which workers provide for themselves and their families. The
efficacy, fairness and even justness of this system have been
argued for hundreds of years, but the basic Social Contract
worked to the degree that it provided many, if not most, with
the necessities of life.
however, there is no basis for the Social Contract. If workers
are replaced by electronics and therefore not needed in the
work place, there is no basis for paying them wages. With
no wages, there is no way for them to provide for themselves
or their families. As hundreds of thousands are put out of
work, there is added downward pressure on wages for those
who are still employed. Wages fall and even those still employed
are less able to provide. The Social Contract breaks down
because the circulation of money in the Cash Nexus has been
This scenario has
not played out in its pure form. There are more jobs now than
ever. The U.S. labor force is 126 million and growing. Billions
work around the globe. All-robot firms are still rare. There
are programs to help those in need: public assistance, food
stamps, public housing, and even soup lines and shelters.
There are a number
of reasons. First, the process has just begun. Nevertheless,
it has played out sufficiently for homeless people to be on
the streets. Poverty continues to swell. While in rural settings,
the homeless are more hidden, rural poverty still accounts
for nearly half all poverty in the U.S.
Second, the U.S.
is a world industrial power. It has been able to shift much
of the burden overseas. Poverty in the Third World is long
standing and deep. In Mexico, for example, some 60 percent
of the population lives in poverty. About half of that is
in devastating need, unemployed, homeless, malnourished and
Third, a lot of
capital has shifted from manufacturing to sales. This shift
has generated jobs. Manufacturing jobs have always paid well;
sales and service jobs are equated with minimum wage. Thus,
while there are more jobs, wages are lower for those still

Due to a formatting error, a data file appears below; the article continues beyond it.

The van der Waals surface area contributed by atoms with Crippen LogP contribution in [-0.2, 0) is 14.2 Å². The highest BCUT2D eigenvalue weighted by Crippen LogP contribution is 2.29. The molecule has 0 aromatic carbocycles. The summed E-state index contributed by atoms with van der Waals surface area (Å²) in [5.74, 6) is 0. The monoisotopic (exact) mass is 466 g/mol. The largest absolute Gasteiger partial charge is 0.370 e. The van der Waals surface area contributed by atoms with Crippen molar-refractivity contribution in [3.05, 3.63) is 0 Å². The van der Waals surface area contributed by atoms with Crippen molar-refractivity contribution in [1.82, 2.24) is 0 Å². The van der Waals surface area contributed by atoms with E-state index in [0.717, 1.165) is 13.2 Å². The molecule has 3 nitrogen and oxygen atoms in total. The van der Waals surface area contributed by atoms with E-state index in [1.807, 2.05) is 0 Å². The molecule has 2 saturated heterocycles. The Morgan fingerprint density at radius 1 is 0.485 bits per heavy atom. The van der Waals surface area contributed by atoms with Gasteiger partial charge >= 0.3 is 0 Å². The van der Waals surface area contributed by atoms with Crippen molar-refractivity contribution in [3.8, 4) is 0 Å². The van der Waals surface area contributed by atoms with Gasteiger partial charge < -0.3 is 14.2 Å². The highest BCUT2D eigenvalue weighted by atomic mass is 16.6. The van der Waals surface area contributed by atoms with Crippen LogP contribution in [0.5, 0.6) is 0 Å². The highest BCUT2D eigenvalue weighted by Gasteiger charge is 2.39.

employed. This is part of the reason that the number of jobs
of the homeless work; many work multiple jobs. They still
cannot command sufficient resources to put a roof over their
head and food on the table on a regular basis, let alone maintain
their families. Poverty today results from human labor's base
value being practically nothing. The value of labor in any
market tends to hover to the lowest necessary level. In a
competitive market, if workers are willing to work for less,
the capitalist will lower wages to that level, given equal
quality and adjusting for required education and other special
training or skills. In today’s market, the level of
wages is tending to equalize with the wages of robots. Robots,
of course, do not receive any wages.
of human life in modern culture that so often receives comment
is a direct result of its falling monetary value in the market.
Our commercial society values people by what they do, rather
than who they are. Those who are prevented from working are
not valued. Valueless labor also explains the political climate.
Perhaps the most
devastating misbelief in America today is the idea that we
do not live in a class society. Classes are properly defined
in terms of people’s relation to production and distribution,
not their wealth. Those who own businesses constitute the
capitalist class. With stock ownership, pension funds, mutual
funds and the like, identification is complicated, but since
people do own businesses, they constitute an economic class.
The capitalist class is the ruling class.
What does that
mean? Virtually everyone knows how this country is run. Business
runs it. Businesses make donations to the political campaigns
of the candidates they like and those they do not like. The
point is not to support the ones they like, but to make them
beholden to their funders. Ross Perot, both a politician and
the CEO of a major corporation, succinctly summed this up
when he said, "When politicians are trying to get votes,
they play every tune they can get their hands on. CEOs understand
that: O.K, the politicians are going to have to punch us around
a little bit to look like populists. But once they get in
office, we own them because we funded them.
the laws that are passed are often suggested and always influenced
by lobbyists paid for by business. Political Action Committees
(PACs) have merely raised the entire process of electing "public
servants" and passing legislation to the level of commercial
enterprise. It is regularly reported after every election, what
the going price for elective position is, be it a Senate seat,
a state legislative position or a mayoralty. It does not make
any difference that anyone can play; not everyone has the money
to play. Instead of "one person, one vote," the system
has become "one dollar, one vote". More